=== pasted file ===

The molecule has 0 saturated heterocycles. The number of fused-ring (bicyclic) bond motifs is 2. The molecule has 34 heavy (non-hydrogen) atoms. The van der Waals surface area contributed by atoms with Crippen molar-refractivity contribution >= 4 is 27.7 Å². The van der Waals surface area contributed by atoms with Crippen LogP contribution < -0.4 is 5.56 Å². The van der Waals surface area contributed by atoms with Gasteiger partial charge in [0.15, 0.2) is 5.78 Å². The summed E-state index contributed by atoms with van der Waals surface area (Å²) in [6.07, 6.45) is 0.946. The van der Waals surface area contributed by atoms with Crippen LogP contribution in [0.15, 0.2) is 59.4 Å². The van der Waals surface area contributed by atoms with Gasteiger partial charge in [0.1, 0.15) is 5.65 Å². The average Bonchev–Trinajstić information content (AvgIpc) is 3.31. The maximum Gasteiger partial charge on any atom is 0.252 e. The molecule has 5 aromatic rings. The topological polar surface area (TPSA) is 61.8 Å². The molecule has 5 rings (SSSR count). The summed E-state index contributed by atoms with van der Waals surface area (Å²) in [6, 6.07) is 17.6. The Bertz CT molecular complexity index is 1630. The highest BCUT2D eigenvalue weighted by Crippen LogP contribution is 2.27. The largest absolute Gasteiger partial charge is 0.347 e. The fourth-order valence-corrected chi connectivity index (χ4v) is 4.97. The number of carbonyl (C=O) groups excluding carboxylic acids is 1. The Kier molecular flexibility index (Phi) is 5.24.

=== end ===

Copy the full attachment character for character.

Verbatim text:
The molecule has 0 saturated heterocycles. The number of fused-ring (bicyclic) bond motifs is 2. The molecule has 34 heavy (non-hydrogen) atoms. The van der Waals surface area contributed by atoms with Crippen molar-refractivity contribution >= 4 is 27.7 Å². The van der Waals surface area contributed by atoms with Crippen LogP contribution < -0.4 is 5.56 Å². The van der Waals surface area contributed by atoms with Gasteiger partial charge in [0.15, 0.2) is 5.78 Å². The summed E-state index contributed by atoms with van der Waals surface area (Å²) in [6.07, 6.45) is 0.946. The van der Waals surface area contributed by atoms with Crippen LogP contribution in [0.15, 0.2) is 59.4 Å². The van der Waals surface area contributed by atoms with Gasteiger partial charge in [0.1, 0.15) is 5.65 Å². The average Bonchev–Trinajstić information content (AvgIpc) is 3.31. The maximum Gasteiger partial charge on any atom is 0.252 e. The molecule has 5 aromatic rings. The topological polar surface area (TPSA) is 61.8 Å². The molecule has 5 rings (SSSR count). The summed E-state index contributed by atoms with van der Waals surface area (Å²) in [6, 6.07) is 17.6. The Bertz CT molecular complexity index is 1630. The highest BCUT2D eigenvalue weighted by Crippen LogP contribution is 2.27. The largest absolute Gasteiger partial charge is 0.347 e. The fourth-order valence-corrected chi connectivity index (χ4v) is 4.97. The number of carbonyl (C=O) groups excluding carboxylic acids is 1. The Kier molecular flexibility index (Phi) is 5.24.